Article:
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Higher Ed Accessibility Lawsuits

Disability rights organizations and students with disabilities have filed lawsuits against numerous universities and colleges in the recent past.
Collage of Universities that have faced litigation

During the past five years inaccessible Information Technology (IT) has increasingly impacted higher education. Louisiana Tech, South Carolina Technical College System, University of Montana, Florida State University, Northwestern University, New York University, Penn State University, Law School Admissions Council, Arizona State, Princeton, Reed, Pace, Darden School of Business, and Case Western have all faced litigation for inaccessible Web content and technologies.

Typical Scenario

A typical scenario involves a university relying on a Web-based content management system or a collaboration technology (such as Google Docs) or providing course material. A disability rights organization or student then finds it inaccessible and segregating. Subsequently they file suit.

In this common case as the investigation progresses, it grows into a campus-wide comprehensive review of accessibility. Ultimately, the university agrees to terms much broader than the initial complaint and commits to a campus-wide review of all technologies that may impact people with disabilities, including fixing all of its Web material (to comply with WCAG 2.0 level AA). The university must also agree to a strong policy statement for accessibility as well as training for employees. Lastly, the institution must agree to purchase only accessible IT to ensure that future technology is accessible.

What is "Accessible"?

"Accessible" means a person with a disability is afforded the opportunity to acquire the same information, engage in the same interactions, and enjoy the same services as a person without a disability in an equally effective and equally integrated manner, with substantially equivalent ease of use. The person with a disability must be able to obtain the information as fully, equally and independently as a person without a disability. Although this might not result in identical ease of use compared to that of persons without disabilities, it still must ensure equal opportunity to the educational benefits and opportunities afforded by the technology and equal treatment in the use of such technology.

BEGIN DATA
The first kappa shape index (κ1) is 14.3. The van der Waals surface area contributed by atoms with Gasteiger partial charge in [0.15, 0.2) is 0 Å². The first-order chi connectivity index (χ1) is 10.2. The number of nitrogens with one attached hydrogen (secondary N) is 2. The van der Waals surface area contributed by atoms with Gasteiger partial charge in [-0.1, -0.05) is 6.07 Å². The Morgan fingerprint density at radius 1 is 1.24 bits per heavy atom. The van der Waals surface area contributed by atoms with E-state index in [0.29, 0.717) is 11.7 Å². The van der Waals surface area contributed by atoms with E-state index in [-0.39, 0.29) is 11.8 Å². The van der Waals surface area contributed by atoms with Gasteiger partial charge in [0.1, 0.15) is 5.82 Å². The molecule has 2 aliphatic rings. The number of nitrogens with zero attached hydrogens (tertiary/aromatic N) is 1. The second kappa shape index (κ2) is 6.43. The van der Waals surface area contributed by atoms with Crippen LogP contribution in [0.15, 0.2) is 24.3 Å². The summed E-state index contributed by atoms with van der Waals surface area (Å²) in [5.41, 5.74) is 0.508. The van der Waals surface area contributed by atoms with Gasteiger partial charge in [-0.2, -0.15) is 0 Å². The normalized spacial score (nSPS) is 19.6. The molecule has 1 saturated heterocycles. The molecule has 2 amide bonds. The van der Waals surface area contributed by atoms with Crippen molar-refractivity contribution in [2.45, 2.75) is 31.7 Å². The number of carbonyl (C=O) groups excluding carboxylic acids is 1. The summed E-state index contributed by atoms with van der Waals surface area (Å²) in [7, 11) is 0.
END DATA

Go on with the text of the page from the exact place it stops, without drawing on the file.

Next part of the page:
Source: Resolution Agreement South Carolina Technical College System OCR Compliance Review No. 11-11-600 - Department of Justice and the Department of Education's Office for Civil Rights
Higher Education Litigation Timeline
Year Defendant Complaint References
2013 Louisiana Tech Inaccessibility of course materials
2013 South Carolina Technical College System Inaccessibility of Web sites
2012 University of Montana Inaccessibility of Web content and services (class assignments, live chat and discussion board, videos without captions, and an inaccessible registration system.)
2012 Florida State University Inaccessibility of E-Learning
2011 Northwestern University Inaccessibility of Google Apps.
(While Google is working to make its platform more accessible, it has yet to complete this task. For barriers consult Google Apps.)
2011 New York University Inaccessibility of Google Apps
(While Google is working to make its platform more accessible, it has yet to complete this task. For barriers consult Google Apps.)
2010 Penn State University Inaccessibility of Web site and course materials
2009 Law School Admissions Council Inaccessibility of Web content and LSAT preparation materials.
(Settlement included an agreement to make Web content and services conform to WCAG 2.0 AA within 5 months.)
2009 Arizona State, Princeton, Reed, Pace, Darden School of Business and Case Western Inaccessibility of Kindle textbook technology

Related References